What is CRM?

CRM stands for Customer Relationship Management.

CRM helps you to a quick and higher return on your investment in your valuable customers.

Up to date CRM supports traditional ways to manage contacts, sales, marketing and customer service in collaboration with social media.

CRM allows you a nimbly collaboration between direct selling, sales and customer service through your online shop, traditional customer service and partner management.

CRM manages the entire sales pipeline from lead generation to closure of the order with billing and contract with digital signature.

Up to date CRM with its integration with social media allows a personal and efficient customer service which more than complements automated telephone answering systems and their waiting and call forwarding.

CRM shows you your company's strengths and weaknesses in relation to your customer network.

A CRM system should be scalable, so it can grow with your needs. You must therefore choose the version that suits you now without being tied to it.





 

CRM

CRM is a structured system that in an easy way helps a company to handle customers and leads.

The gain of using CRM is:

  • A quick return on your investment in your valuable customers by boosting your sales
  • An increase in direct selling, sales through your web shop and partner sales
  • A long-term relationship with your customers that are mutually beneficial
  • Management of cases/tickets and support through your web shop and its integration with social media
  • A good reputation because of of loyal customers

A CRM system must therefore cope with the knowledge that you and your colleagues collect on a customer:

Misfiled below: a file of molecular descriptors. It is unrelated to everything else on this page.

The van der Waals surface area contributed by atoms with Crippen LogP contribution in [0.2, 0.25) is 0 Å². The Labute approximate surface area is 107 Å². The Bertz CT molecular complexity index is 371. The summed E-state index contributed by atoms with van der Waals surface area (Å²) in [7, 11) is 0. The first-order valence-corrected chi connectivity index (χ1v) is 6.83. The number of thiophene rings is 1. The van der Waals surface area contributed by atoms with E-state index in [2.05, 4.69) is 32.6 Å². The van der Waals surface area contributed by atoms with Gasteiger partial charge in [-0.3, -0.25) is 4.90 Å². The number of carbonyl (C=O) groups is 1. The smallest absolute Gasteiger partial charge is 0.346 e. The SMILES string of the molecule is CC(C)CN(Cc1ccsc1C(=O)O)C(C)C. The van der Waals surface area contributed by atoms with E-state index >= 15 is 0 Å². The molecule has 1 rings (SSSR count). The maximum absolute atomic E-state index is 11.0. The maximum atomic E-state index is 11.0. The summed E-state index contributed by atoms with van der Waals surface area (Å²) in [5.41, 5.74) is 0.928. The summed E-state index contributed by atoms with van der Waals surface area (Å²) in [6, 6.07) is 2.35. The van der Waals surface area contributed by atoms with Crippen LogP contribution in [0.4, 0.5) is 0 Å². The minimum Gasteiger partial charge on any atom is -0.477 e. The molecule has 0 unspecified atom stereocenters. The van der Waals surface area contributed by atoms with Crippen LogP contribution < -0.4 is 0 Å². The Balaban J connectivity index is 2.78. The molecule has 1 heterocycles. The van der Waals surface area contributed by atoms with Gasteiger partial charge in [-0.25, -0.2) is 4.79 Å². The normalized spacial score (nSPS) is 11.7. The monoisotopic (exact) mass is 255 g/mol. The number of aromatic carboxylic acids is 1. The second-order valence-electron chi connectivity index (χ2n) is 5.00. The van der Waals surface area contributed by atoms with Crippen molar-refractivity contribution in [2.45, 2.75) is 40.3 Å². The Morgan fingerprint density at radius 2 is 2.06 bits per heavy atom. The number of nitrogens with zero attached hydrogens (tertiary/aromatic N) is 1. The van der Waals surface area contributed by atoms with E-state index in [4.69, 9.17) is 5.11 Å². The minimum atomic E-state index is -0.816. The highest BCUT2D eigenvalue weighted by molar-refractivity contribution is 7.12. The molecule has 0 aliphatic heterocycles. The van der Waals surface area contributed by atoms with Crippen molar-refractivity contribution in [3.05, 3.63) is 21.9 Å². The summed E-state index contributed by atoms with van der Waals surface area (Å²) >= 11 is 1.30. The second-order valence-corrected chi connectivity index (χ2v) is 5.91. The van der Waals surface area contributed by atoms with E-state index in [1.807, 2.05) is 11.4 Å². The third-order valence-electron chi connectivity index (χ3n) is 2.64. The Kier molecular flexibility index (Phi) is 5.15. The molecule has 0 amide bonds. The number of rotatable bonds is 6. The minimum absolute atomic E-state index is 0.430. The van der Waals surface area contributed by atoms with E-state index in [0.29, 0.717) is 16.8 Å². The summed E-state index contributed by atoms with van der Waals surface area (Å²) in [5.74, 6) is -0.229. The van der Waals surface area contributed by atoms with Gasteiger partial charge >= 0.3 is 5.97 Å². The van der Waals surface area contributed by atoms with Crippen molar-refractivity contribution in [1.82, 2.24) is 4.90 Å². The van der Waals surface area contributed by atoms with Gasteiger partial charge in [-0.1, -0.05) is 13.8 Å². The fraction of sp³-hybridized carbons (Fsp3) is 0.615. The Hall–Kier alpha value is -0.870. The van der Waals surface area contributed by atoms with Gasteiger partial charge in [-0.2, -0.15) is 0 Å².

• Who are the contacts
  • What is their profile
  • What the customer will buy in the future
  • The customer's experience with your company and your products

Sales Channels

CRM must be able to handle the following sales channels:

  • Social media
  • Web Shop
  • Direct selling
  • Indirect sales for example sales through partners
  • Telemarketing
  • Email Campaigns

Sales Pipeline

A CRM system must be able to handle the entire sales pipeline from lead generation to closure of the order with billing and contract.

If the CRM system does not handle offers and order / invoice, you can not see what customers have bought.

You can not tell if sales efforts are in a reasonable relation to the size of the order.

The CRM system tells through this sales pipeline, where your and your company's strengths and weaknesses are. You can therefore focus on the critical points to strengthen sales.

Customer Service Automation

Service and support is a crucial part of a customer's experience with your company.

If a customer can not get good advice and a fast support if there are problems with a product or the customer can not figure out how to use it, the company will lose resale and after sales.

Therefore, a CRM system should be able to handle service and support.

Bi-directional Integration with your Web Shop

As a web shop today is integrated with the company's other sales channels, a CRM system must be integrated with the company's web shop.

It should be able to handle requests, orders, sales and service over the Internet.

It should be integrated with the company web shob ie. CMS simply and quickly by extensions.

Two-way Integration between ERP and CRM

To avoid duplication of orders and invoices, it is necessary that the CRM system is bi-directional integrated with your accounting system, often called an ERP system..

It is definitely best when it is online two-way integrated, but the CSV wizards can be used.

Scalability

Which CRM system a company needs depends on its size, the size of the contact and customer networks, and corporate culture.

Flexibility

As your business develops over time, it is important that your system can develop along with your business.

It is therefore important that your CRM system is scalable, ie. that it can be extended in step with your business, your contact and customer network becomes larger.

Corporate Culture

An example of corporate culture is that everyone works together in a team where everyone can see each other's information.

Another example of corporate culture is that the individual salesperson or sales team can only see their own information.